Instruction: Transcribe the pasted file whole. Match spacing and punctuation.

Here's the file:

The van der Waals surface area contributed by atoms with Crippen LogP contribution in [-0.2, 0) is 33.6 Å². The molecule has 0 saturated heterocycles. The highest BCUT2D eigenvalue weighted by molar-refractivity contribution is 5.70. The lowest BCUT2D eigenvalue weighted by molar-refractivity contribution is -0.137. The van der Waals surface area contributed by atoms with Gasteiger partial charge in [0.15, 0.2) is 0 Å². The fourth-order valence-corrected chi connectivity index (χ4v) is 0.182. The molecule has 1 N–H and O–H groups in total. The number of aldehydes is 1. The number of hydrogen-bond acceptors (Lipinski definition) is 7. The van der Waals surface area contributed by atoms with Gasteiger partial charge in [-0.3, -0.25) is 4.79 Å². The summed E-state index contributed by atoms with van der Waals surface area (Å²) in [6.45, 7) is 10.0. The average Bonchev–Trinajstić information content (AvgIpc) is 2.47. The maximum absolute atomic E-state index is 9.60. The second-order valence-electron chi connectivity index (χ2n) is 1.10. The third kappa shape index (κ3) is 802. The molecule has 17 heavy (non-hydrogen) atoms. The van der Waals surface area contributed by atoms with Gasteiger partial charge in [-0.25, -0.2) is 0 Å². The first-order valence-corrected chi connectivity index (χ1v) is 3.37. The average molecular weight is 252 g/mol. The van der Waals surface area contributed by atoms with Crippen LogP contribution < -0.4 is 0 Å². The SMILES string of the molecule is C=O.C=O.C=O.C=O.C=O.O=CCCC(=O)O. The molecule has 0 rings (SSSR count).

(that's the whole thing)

The van der Waals surface area contributed by atoms with Crippen LogP contribution in [-0.2, 0) is 33.6 Å². The molecule has 0 saturated heterocycles. The highest BCUT2D eigenvalue weighted by molar-refractivity contribution is 5.70. The lowest BCUT2D eigenvalue weighted by molar-refractivity contribution is -0.137. The van der Waals surface area contributed by atoms with Gasteiger partial charge in [0.15, 0.2) is 0 Å². The fourth-order valence-corrected chi connectivity index (χ4v) is 0.182. The molecule has 1 N–H and O–H groups in total. The number of aldehydes is 1. The number of hydrogen-bond acceptors (Lipinski definition) is 7. The van der Waals surface area contributed by atoms with Gasteiger partial charge in [-0.3, -0.25) is 4.79 Å². The summed E-state index contributed by atoms with van der Waals surface area (Å²) in [6.45, 7) is 10.0. The average Bonchev–Trinajstić information content (AvgIpc) is 2.47. The maximum absolute atomic E-state index is 9.60. The second-order valence-electron chi connectivity index (χ2n) is 1.10. The third kappa shape index (κ3) is 802. The molecule has 17 heavy (non-hydrogen) atoms. The van der Waals surface area contributed by atoms with Gasteiger partial charge in [-0.25, -0.2) is 0 Å². The first-order valence-corrected chi connectivity index (χ1v) is 3.37. The average molecular weight is 252 g/mol. The van der Waals surface area contributed by atoms with Crippen LogP contribution < -0.4 is 0 Å². The SMILES string of the molecule is C=O.C=O.C=O.C=O.C=O.O=CCCC(=O)O. The molecule has 0 rings (SSSR count).